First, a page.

FIG. 2 depicts another embodiment of a plasma antenna according to this invention; and
FIG. 3 comprises a set of graphs that are useful in understanding this invention.
FIGS. 1 and 2 schematically depict two structures that form different embodiments of an antenna system 10 in accordance with this invention. In these particular embodiments the antenna system 10 includes an ionizing beam generator in the form of a laser 11 operated by a laser power supply 12 acting as an energizer for the ionized beam generator. A positioner 13 locates the laser 11 so that the emitted laser beam from an output aperture 14 travels along a vertical axis 15 into the atmosphere.
When the laser 11 is active, the laser beam interacts with a medium above it to form an ionized plasma column 16. The plasma column 16 comprises ions and electrons as known in the art. This column may be unbounded as shown in FIG. 1 or bounded as by an extended tube 17 in FIG. 2.
A basic criterion for providing such an antenna system 10 is that the plasma column 16 have an electron density of at least 1012 electrons per cubic centimeter in at least a portion of the column. Although it may possible to provide that level of ionization over time intervals associated with ELF frequencies, such continuous wave devices for use in antennas are prohibitively expensive. Pulse mode lasers offer a better option as ionizers. In FIGS. 1 and 2 the laser 11 comprises a CO2, Nd:YAG or other laser. Typically these lasers operate in a pulse mode with a pulse repetition frequency that is much higher than ELF. For example, a CO2 laser may operate with a pulse repetition frequency (PRF) in the megahertz range; one such C02 laser operates at about 67 MHz with a 33% duty cycle.
As the laser power supply 12 generates continuous pulses, the laser beam ionizes the air in the column 16 to form the plasma. More specifically, FIG. 3 depicts this action by showing a pulse train 20 at some pulse repetition frequency with the pulse train shifting between an ON level 21 and OFF level 22. The OFF time 22, between successive pulses in the pulse train 20 is selected to limit the amount of relaxation between successive pulses. For example, the interval is chosen to limit the relaxation to about 10% of the maximum ionization. A graph 23 in FIG. 3 shows the effect on the level of ionization of repetitive pulses having an OFF time corresponding to above criterion. Although there is a minor variation in the ionization level in the plasma column during successive pulses, that variation is less than about 10% of the maximum ionization. Therefore, the variation is insignificant with respect to the operation of this invention.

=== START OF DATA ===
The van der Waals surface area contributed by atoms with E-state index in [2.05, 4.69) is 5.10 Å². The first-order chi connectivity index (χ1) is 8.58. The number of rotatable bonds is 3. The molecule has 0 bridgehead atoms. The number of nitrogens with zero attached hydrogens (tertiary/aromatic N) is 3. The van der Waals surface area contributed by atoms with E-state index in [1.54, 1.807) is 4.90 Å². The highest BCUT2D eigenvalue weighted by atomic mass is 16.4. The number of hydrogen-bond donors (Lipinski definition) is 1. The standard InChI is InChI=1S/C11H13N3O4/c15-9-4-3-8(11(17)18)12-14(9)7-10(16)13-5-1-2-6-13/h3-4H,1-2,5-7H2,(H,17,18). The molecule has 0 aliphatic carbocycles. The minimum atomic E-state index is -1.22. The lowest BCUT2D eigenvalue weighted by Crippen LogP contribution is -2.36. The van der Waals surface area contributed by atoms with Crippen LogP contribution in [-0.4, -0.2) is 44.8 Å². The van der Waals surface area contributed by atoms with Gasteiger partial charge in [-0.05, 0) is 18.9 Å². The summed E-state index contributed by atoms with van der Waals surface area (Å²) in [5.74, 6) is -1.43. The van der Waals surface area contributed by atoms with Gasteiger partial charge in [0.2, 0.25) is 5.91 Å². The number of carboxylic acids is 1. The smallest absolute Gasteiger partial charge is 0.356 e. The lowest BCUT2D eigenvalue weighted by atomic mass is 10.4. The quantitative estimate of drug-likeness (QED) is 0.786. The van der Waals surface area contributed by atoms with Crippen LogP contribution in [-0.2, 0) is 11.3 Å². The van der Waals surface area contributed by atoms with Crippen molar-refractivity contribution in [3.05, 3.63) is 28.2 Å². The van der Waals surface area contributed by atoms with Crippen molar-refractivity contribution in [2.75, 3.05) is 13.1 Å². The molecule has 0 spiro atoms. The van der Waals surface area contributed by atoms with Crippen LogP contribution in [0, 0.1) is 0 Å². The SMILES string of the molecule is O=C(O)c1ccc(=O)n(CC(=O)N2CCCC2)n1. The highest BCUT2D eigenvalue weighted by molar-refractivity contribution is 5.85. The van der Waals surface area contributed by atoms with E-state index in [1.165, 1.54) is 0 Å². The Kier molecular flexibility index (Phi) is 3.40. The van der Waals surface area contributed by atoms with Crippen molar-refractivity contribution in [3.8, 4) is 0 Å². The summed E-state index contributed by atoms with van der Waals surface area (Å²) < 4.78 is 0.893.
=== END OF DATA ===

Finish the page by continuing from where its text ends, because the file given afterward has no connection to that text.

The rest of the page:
FIGS. 1 and 2 also depict a signal processor 24 that produces an output signal containing information to be transmitted. A frequency generator 25 provides a carrier frequency in some desired frequency range. This frequency range may be at any frequency including an ELF frequency.
In FIG. 1 an amplitude modulator 26 combines the signals from the signal processor 24 and the frequency generator 25 to produce an amplitude-modulated signal. In FIG. 2 a phase modulator circuit 27 combines the signals from the signal processor 24 and frequency generator 25 to produce a phase- or frequency-modulated output signal.
In either form, a driver 28 receives the amplitude-modulated or phase- or frequency-modulated signal from the corresponding modulator. The driver applies a potential to an electro-optical crystal 30. As is generally known, an electro-optical crystal 30 will respond to the signals from the driver 28 by shifting the phase or intensity of the photons in the laser beam. Thus, the introduction of the electro-optical crystal 30 allows the driver to phase or amplitude modulate the laser beam before the laser beam initiates any significant ionization.
As the modulated laser beam passes through the plasma column 16, it will produce various potential gradients that will cause the charge carriers in the plasma to oscillate at the modulation frequency, e.g., 100 Hz. Thus plasma will undergo changes in frequency or magnitude depending upon a frequency or magnitude of the signal applied by the driver 28. Assuming that the voltage applied to the electro-optical crystal 30 is an alternating voltage, the currents will be generated in a vertical direction reversing at the same frequency as the polarity of the signal reverses. Consequently this current generates an AC electromagnetic field that radiates electromagnetic energy from the column 16 with the frequency determined by the frequency generator 25. Moreover, the intensity or phase of this electromagnetic field will vary in accordance with the amplitude or phase changes produced by the modulating signal from either the amplitude modulator 26 or the phase modulator 27.